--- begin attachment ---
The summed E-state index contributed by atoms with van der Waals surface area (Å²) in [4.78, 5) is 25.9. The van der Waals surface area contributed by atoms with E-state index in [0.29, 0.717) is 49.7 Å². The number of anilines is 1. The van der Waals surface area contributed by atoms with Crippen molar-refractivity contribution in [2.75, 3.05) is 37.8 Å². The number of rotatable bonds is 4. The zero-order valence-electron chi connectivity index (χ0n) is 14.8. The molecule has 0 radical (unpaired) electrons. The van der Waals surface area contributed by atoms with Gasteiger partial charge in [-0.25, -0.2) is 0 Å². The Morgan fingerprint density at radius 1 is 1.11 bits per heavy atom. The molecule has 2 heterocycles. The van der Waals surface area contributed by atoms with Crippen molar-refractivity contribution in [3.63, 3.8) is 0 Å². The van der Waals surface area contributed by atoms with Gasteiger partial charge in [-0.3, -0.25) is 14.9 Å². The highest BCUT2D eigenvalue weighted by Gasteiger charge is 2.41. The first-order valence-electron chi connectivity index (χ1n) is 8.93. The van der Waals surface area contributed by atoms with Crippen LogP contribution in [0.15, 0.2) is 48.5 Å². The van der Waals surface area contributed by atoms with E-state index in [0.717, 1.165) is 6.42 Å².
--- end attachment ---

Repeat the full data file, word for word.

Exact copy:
The summed E-state index contributed by atoms with van der Waals surface area (Å²) in [4.78, 5) is 25.9. The van der Waals surface area contributed by atoms with E-state index in [0.29, 0.717) is 49.7 Å². The number of anilines is 1. The van der Waals surface area contributed by atoms with Crippen molar-refractivity contribution in [2.75, 3.05) is 37.8 Å². The number of rotatable bonds is 4. The zero-order valence-electron chi connectivity index (χ0n) is 14.8. The molecule has 0 radical (unpaired) electrons. The van der Waals surface area contributed by atoms with Gasteiger partial charge in [-0.25, -0.2) is 0 Å². The Morgan fingerprint density at radius 1 is 1.11 bits per heavy atom. The molecule has 2 heterocycles. The van der Waals surface area contributed by atoms with Crippen molar-refractivity contribution in [3.63, 3.8) is 0 Å². The van der Waals surface area contributed by atoms with Gasteiger partial charge in [-0.3, -0.25) is 14.9 Å². The highest BCUT2D eigenvalue weighted by Gasteiger charge is 2.41. The first-order valence-electron chi connectivity index (χ1n) is 8.93. The van der Waals surface area contributed by atoms with Crippen LogP contribution in [0.15, 0.2) is 48.5 Å². The van der Waals surface area contributed by atoms with E-state index in [0.717, 1.165) is 6.42 Å².